Amidst the growing content censorship and geo-restrictions, VPN services have gained significant popularity among internet users. However, changing online locations also means that the users should surrender their access to local content, something infeasible for many. That’s where split tunneling helps VPN users manage their browsing requirements.
Split tunneling is a dedicated feature that allows your VPN to divide your internet traffic into two streams. One of these streams regularly goes through your ISP, and the other one passes through the VPN with full encryption and IP masking. That’s how it lets you browse content from other regions without losing access to the local stuff.
For instance, if there are any specific nodes within your local network that you won’t be able to access from an external server, you need to keep your local traffic open and your IP looking like your actual physical IP. At this point, split tunneling lets you have some of your traffic private at the same time while saving you a little bandwidth.
In most cases, your VPN’s apps or software will allow you to choose the applications on your device that should send their traffic through the VPN or your regular connection.
But do you really need split tunneling for your traffic? Is there any risk involved in this? Which VPN vendors will let you do it?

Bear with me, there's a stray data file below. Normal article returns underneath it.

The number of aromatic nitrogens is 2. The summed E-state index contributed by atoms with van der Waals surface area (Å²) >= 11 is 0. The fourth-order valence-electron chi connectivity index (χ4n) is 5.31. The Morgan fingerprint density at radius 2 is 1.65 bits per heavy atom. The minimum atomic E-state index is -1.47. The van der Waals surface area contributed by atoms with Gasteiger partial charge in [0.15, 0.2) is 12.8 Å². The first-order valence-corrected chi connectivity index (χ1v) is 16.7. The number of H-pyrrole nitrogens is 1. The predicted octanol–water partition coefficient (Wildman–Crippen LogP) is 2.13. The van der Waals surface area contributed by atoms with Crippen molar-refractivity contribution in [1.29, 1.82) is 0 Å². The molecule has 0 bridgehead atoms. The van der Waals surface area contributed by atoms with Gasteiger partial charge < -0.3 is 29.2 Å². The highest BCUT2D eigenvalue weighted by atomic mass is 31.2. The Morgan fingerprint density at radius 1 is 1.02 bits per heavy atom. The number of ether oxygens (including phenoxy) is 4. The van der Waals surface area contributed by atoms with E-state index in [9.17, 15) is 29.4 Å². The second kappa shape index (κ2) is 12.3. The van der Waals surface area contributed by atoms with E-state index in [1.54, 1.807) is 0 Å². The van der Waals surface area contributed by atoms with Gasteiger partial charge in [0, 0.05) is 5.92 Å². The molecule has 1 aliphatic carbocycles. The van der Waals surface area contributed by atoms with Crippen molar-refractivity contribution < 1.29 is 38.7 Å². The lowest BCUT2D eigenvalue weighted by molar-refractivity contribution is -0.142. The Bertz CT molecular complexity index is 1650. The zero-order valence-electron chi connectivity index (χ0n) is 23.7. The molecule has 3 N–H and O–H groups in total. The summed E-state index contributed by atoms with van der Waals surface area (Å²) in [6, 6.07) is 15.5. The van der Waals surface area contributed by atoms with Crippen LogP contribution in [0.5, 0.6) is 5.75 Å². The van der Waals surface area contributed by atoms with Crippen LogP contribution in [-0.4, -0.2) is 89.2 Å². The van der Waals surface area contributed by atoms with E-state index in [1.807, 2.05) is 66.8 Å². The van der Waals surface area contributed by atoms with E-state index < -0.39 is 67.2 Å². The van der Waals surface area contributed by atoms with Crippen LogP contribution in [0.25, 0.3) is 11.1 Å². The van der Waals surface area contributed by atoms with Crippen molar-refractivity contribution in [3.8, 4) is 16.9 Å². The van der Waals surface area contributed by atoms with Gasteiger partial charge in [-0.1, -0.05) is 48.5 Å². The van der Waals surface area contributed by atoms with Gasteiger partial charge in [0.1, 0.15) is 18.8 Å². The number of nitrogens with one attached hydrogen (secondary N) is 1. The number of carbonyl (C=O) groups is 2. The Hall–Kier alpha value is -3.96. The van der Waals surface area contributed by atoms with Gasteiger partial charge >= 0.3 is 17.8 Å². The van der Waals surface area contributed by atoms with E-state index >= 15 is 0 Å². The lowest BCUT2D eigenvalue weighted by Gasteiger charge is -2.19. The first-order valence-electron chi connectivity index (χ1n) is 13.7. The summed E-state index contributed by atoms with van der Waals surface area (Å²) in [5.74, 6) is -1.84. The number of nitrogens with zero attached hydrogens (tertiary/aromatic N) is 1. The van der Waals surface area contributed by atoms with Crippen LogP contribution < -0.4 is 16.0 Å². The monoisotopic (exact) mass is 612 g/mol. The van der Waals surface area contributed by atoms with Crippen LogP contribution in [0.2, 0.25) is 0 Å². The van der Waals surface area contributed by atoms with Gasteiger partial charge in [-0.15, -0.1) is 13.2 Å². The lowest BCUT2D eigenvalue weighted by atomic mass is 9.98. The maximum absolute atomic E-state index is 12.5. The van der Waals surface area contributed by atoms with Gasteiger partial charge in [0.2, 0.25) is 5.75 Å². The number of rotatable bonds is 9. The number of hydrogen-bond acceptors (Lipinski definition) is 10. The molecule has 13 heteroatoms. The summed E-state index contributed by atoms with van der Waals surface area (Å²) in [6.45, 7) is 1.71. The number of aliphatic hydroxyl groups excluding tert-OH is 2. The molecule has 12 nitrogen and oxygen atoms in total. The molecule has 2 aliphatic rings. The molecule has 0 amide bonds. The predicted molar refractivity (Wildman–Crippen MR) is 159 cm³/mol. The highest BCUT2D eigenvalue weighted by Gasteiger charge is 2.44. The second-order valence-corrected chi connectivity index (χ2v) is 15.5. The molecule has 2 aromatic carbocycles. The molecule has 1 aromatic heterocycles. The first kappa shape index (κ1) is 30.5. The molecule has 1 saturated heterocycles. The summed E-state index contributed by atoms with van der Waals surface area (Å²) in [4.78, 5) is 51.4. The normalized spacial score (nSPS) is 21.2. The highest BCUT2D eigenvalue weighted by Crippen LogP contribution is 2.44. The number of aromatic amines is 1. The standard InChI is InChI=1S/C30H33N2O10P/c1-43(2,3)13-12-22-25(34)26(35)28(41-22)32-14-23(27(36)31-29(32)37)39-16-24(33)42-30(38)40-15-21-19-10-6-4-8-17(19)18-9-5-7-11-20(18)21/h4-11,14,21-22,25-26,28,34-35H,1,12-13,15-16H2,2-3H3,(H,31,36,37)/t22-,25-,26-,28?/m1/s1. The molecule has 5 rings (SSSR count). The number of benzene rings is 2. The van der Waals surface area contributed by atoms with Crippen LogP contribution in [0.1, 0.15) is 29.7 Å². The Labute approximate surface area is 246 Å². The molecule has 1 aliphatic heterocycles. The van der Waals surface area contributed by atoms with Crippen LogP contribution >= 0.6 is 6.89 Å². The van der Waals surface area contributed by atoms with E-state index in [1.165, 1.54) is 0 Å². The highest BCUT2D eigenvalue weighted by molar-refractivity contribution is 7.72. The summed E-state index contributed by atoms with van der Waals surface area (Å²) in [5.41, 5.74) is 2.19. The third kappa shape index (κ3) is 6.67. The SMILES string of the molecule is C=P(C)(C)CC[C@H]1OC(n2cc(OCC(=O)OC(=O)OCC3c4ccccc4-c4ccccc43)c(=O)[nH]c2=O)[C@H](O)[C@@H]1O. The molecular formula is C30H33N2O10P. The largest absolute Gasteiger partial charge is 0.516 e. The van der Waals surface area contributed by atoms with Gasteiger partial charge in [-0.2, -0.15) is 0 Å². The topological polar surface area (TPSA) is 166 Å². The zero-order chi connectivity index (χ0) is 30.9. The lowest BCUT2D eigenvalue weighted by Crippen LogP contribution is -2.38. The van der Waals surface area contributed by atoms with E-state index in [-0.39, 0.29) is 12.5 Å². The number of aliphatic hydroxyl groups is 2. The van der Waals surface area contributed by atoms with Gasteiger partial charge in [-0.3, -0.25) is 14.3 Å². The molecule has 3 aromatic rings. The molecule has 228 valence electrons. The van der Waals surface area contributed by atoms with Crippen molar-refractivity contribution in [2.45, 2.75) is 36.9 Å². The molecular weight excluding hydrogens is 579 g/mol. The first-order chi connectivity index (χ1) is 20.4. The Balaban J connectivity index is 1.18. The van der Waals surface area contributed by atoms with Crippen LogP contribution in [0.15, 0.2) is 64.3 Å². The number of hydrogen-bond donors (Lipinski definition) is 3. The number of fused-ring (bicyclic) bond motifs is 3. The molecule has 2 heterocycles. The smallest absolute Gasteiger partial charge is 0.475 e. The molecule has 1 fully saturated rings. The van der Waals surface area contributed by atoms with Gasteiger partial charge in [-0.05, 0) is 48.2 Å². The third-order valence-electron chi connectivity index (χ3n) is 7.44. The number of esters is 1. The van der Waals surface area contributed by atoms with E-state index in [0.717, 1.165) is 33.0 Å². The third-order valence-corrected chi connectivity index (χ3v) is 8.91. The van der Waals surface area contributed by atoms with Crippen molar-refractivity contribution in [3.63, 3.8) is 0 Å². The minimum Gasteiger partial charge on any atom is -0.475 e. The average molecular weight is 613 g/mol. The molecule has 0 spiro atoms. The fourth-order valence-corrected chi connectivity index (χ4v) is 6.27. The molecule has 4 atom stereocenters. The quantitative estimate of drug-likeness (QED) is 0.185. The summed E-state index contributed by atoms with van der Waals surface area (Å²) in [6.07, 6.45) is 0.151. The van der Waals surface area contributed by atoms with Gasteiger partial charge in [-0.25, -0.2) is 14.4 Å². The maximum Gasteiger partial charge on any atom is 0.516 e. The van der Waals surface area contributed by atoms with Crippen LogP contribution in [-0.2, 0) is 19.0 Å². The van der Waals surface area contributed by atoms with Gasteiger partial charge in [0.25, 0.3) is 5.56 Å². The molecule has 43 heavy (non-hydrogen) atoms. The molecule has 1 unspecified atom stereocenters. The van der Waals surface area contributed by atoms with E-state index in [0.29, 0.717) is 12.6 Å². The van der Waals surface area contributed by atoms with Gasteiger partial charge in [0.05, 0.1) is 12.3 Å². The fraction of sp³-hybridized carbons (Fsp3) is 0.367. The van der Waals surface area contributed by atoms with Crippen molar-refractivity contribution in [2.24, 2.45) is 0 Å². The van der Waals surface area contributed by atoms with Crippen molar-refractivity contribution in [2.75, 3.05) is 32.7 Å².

Read along to find the answers to all these questions and the information you will ever need to make split tunneling work for you.
Our short final analysis if you’re in rush right now
Split tunneling is not the best way to go if you are serious about anonymity, security, and privacy. But it’s an incredible feature if all you need is protection on some apps and services you use without compromising your overall speeds and loading times. If that’s you, NordVPN is the best split-tunneling VPN you can give a try!
Split tunneling: How does it work?
Split tunneling is an intelligent VPN tool that grants you much more control over your traffic. With this feature, you can choose which data goes through your regular channels, which are faster but unencrypted, and which traffic must be secured by your VPN’s encryption and IP masking capabilities.